No matter how a character appears on the page, I like to take the type out and play him in stereo
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Los Angeles, CA (PRWEB) September 16, 2009
Outside a Western-style night club in Kolkata, India, a rustic Indian man in a mustache and a blanket thrown across his shoulder is told by bouncers that he can't get in. It might seem that the bridge that separates him from the western world is far too difficult to cross. Except, the man in the mustache is Samrat Chakrabarti - British-born American actor of Indian descent, and star of numerous Hollywood films and TV shows. He is still in character, having just finished the day's shoot on his latest film "The Waiting City" in which he plays the pivotal role of Krishna, a local hotel worker.
"The Waiting City" is the story of an outwardly happy Australian couple who journey to Kolkata to collect their adopted baby, but on arrival finds that the arrangements at the agency have yet to be finalized. They have no option but to wait in this place that, to them, is chaotic and foreign. But as the intoxicating mystic powers of the Indian city pull them each in separate and unexpected directions, the vulnerability of their marriage begins to reveal itself. Krishna befriends the couple and helps them find their way. Directed by Claire McCarthy and starring Radha Mitchell and Joel Edgerton, the film premieres at the Toronto International Film Festival on Thursday, September 17, 2009.
So how does an American actor get cast as an Indian from India in an Australian production, anyway? The East and the West have each held a lure for the other since the ages, albeit for different reasons. But in today's complex globalized world, the sense of "other" itself seems to be dissipating. As our work and indeed, our lives, are increasingly intertwined with those of our counterparts across the world, it shouldn't be surprising that like everything else, the world's movie industry is also becoming increasingly decentralized. No doubt, Hollywood will still continue to dominate most of the world's movie market for years to come. But it is being challenged by independent cinema like never before. As if acknowledging this, Hollywood itself is going global, even going as far as producing Bollywood films outright. And Chakrabarti, through his uniquely genuine roots in cultures on either side of the world, effortlessly steps in and out of both. In fact, he chooses to live on the cutting edge of this new paradigm; instead of confining himself to Hollywood, he lends himself to productions from across the world.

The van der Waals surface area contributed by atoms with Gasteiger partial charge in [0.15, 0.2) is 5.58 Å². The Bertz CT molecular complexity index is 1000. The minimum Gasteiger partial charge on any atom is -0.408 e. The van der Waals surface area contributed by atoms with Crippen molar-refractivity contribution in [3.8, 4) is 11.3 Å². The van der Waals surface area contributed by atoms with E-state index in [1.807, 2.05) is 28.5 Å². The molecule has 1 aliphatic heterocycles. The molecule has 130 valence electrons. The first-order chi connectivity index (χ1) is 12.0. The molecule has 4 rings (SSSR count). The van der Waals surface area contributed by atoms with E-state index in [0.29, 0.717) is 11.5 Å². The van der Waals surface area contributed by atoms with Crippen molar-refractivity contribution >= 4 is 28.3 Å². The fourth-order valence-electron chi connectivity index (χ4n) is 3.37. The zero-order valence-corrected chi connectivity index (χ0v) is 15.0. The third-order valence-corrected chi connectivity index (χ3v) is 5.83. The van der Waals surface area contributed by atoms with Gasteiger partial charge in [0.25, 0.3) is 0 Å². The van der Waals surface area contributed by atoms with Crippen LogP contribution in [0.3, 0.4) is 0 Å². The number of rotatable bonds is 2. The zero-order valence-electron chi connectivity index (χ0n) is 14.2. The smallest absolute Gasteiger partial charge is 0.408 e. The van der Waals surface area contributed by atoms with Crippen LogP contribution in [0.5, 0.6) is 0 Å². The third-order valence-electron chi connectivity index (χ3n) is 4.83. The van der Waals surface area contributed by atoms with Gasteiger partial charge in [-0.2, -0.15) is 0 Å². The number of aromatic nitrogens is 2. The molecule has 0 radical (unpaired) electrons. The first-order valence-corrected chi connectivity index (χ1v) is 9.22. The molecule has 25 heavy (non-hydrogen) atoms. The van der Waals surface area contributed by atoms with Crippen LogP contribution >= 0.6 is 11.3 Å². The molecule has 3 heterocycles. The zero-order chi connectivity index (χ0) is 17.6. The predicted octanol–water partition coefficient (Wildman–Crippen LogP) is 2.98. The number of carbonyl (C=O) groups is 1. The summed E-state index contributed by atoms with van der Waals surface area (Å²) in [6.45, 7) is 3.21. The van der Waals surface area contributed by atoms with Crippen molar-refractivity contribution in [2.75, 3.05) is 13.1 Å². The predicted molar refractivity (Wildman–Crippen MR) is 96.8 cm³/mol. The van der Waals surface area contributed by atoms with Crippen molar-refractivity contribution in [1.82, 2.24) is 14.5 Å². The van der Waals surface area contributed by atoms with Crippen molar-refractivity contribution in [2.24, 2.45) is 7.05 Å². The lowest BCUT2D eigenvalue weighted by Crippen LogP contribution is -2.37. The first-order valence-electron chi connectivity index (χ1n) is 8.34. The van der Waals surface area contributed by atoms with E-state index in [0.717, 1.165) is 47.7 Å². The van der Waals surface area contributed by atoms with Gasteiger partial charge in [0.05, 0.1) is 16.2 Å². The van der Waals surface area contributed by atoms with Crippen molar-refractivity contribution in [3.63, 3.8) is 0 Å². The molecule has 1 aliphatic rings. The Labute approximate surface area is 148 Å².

A look at Samrat's recent work gives an idea about his astonishing versatility. Besides mainstream Hollywood fare such as Law & Order (NBC), The Sopranos (HBO), Love Monkey (CBS) Hope and Faith (ABC), and a recurring role in season 2 of the critically acclaimed TV series Damages (FX), Samrat also stars in the upcoming Italian production "Behind the Bodice" alongside Irrfan Khan ("Slumdog Millionaire", "The Namesake", "A Mighty Heart"), the Bengali language film "Dwando", the Indian independent film "Bombay Summer", the American independent films "Kissing Cousins" and "Loins of Punjab Presents", and even a cameo in a new production from Bollywood's Yash Raj films starring John Abraham. As if in recognition of his talents, Samrat was recently invited to workshop a few scripts at the prestigious Sundance Labs.
When a reporter recently asked him if he feels like he is helping reinforce racial stereotypes when he plays an Indian character, he replied, "No matter how a character appears on the page, I like to take the type out and play him in stereo". Having constantly fought stereotypes until recently, and having successfully broken them with roles ranging from a capella singer Will Wozniak in "The Wedding Weekend" to Krishna, the Kolkata hotel worker in "The Waiting City", Samrat continues to bring a genuineness to each of his characters.
Every year sees new treasures from independent film makers from around the world. And while the gap between America and Asia may still be a bit daunting for some people on either side, Samrat Chakrabarti does not need a bridge to get across, for he IS that bridge.